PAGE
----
Australia’s Impressionists at the National GalleryCultureArt
The subject of the latest exhibition at the National Gallery comes as a bit of a surprise. The museum is renowned for having one of the best collections of European painting in the world, but the works in this show come from a bit further afield: Australia.
These are artists who, on the other side of the world, drew influence from the new group making waves in Paris and London in the late 1800s. The Impressionists would have a lasting effect on art, and it’s fascinating to see how its famous tropes were discovered, adopted and reinterpreted by the four Australian artists in the exhibition.
Three of these artists – Tom Roberts, Arthur Streeton and Charles Conder – are introduced early in a section which examines the birth of Australian Impressionism. It looks at an exhibition organised by the three men (who were close friends) called the 9 by 5 Impression Exhibition, held in Melbourne in 1889. The show got its name from the small size of the paintings, most of which were completed on the lids of wooden tobacco boxes. The images are charming and intriguing, drawing the eye into the sparsely rendered scenes.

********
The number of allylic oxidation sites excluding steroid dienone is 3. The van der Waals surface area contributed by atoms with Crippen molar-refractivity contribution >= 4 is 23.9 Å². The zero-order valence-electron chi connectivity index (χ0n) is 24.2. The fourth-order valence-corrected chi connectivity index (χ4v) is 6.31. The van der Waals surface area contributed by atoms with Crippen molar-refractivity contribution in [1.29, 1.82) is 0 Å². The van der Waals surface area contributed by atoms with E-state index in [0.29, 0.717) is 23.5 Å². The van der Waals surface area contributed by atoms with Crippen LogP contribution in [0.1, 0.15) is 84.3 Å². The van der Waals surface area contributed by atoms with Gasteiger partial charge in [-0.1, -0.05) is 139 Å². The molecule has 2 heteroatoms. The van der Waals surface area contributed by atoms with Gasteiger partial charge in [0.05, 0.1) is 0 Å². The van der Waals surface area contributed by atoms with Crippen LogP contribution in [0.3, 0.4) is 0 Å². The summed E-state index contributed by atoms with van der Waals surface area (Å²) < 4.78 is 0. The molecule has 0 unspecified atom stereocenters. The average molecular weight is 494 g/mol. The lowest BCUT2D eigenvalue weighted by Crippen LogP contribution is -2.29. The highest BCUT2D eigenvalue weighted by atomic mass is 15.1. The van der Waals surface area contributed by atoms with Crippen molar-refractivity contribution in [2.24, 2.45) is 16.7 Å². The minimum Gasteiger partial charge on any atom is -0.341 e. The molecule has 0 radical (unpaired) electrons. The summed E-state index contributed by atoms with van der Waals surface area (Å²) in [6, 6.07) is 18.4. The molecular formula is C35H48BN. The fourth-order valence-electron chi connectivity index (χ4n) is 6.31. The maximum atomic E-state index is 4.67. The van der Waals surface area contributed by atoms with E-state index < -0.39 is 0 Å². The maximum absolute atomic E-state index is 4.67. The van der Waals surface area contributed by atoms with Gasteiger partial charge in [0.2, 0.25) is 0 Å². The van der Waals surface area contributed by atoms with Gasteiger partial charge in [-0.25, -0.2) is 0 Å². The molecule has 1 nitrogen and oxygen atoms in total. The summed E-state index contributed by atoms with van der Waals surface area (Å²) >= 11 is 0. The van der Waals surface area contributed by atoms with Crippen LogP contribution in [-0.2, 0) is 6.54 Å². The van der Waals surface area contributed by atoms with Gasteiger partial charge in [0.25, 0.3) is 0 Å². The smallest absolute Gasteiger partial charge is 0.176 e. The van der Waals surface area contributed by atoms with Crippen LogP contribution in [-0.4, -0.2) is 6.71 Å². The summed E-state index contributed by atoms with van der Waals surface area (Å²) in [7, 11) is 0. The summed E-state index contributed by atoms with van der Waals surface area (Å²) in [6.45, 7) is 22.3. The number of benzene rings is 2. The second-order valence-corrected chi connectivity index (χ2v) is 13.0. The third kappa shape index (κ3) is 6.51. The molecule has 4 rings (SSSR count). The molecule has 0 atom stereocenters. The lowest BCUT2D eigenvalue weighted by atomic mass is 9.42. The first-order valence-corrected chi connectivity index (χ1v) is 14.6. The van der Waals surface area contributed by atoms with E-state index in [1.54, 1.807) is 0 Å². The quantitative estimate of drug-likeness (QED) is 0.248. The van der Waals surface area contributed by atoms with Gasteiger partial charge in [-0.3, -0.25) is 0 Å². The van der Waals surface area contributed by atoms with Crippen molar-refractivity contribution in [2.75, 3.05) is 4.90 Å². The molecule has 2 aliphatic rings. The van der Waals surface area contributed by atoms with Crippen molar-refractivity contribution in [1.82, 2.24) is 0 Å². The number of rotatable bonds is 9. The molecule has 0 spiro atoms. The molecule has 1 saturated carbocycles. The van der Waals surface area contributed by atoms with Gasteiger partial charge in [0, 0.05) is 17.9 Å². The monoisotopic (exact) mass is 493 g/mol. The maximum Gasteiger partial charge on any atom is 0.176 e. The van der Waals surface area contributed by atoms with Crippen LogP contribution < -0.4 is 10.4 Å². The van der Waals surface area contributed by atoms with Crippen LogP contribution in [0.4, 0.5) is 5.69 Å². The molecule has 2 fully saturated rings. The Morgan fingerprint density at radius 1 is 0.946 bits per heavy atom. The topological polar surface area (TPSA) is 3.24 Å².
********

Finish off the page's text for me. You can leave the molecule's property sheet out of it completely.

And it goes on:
Their work later developed to include larger and more sophisticated works, many of which drew on European ideas and techniques as well as on the artists’ understanding of Australia. For example, Arthur Streeton’s 1895 painting Ariadne treats a theme from European classical mythology, but in an inescapably Australian way. His loose, textured brushstrokes depict stretches of white sand and red rocks as a dark-haired, dark-skinned woman cries into her hands. It manages to be both sad and uplifting at the same time. This could almost be a metaphor for the Australian relationship with the country’s landscape, which these painters repeatedly depict as both a romantic idyll and a harsh, dangerous reality.
None of the artists on show in the exhibition is well known outside Australia. To put on an exhibition of their work in the National Gallery over the Christmas period is a daring and admirable move. Their rendering of Australia’s shimmering light, vast open spaces and oppressive heat offers a sharp and welcome contrast to the gloomy skies and chilly wind that usually prevail in London at this time of year.
Australia’s Impressionists is at the National Gallery from 7th December 2016 until 26th March 2017, for further information visit here.